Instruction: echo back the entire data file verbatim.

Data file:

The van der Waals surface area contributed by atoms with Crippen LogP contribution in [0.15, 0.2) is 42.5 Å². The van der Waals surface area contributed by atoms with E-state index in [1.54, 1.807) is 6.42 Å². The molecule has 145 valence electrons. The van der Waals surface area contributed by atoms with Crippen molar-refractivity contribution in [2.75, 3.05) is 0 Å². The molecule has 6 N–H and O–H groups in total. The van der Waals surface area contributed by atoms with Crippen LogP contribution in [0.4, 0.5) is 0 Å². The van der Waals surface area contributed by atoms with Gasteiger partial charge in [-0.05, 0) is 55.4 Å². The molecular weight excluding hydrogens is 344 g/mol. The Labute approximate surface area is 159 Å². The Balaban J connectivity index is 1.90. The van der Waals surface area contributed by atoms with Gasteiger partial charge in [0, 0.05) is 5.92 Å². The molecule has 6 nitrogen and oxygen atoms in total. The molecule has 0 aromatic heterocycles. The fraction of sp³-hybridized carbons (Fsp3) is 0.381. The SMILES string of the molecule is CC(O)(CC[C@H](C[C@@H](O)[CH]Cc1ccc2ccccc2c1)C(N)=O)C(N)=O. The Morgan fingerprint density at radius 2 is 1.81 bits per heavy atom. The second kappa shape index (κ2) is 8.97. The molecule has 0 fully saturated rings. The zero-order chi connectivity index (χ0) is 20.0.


The van der Waals surface area contributed by atoms with Crippen LogP contribution in [0.15, 0.2) is 42.5 Å². The van der Waals surface area contributed by atoms with E-state index in [1.54, 1.807) is 6.42 Å². The molecule has 145 valence electrons. The van der Waals surface area contributed by atoms with Crippen molar-refractivity contribution in [2.75, 3.05) is 0 Å². The molecule has 6 N–H and O–H groups in total. The van der Waals surface area contributed by atoms with Crippen LogP contribution in [0.4, 0.5) is 0 Å². The van der Waals surface area contributed by atoms with Gasteiger partial charge in [-0.05, 0) is 55.4 Å². The molecular weight excluding hydrogens is 344 g/mol. The Labute approximate surface area is 159 Å². The Balaban J connectivity index is 1.90. The van der Waals surface area contributed by atoms with Gasteiger partial charge in [0, 0.05) is 5.92 Å². The molecule has 6 nitrogen and oxygen atoms in total. The molecule has 0 aromatic heterocycles. The fraction of sp³-hybridized carbons (Fsp3) is 0.381. The SMILES string of the molecule is CC(O)(CC[C@H](C[C@@H](O)[CH]Cc1ccc2ccccc2c1)C(N)=O)C(N)=O. The Morgan fingerprint density at radius 2 is 1.81 bits per heavy atom. The second kappa shape index (κ2) is 8.97. The molecule has 0 fully saturated rings. The zero-order chi connectivity index (χ0) is 20.0.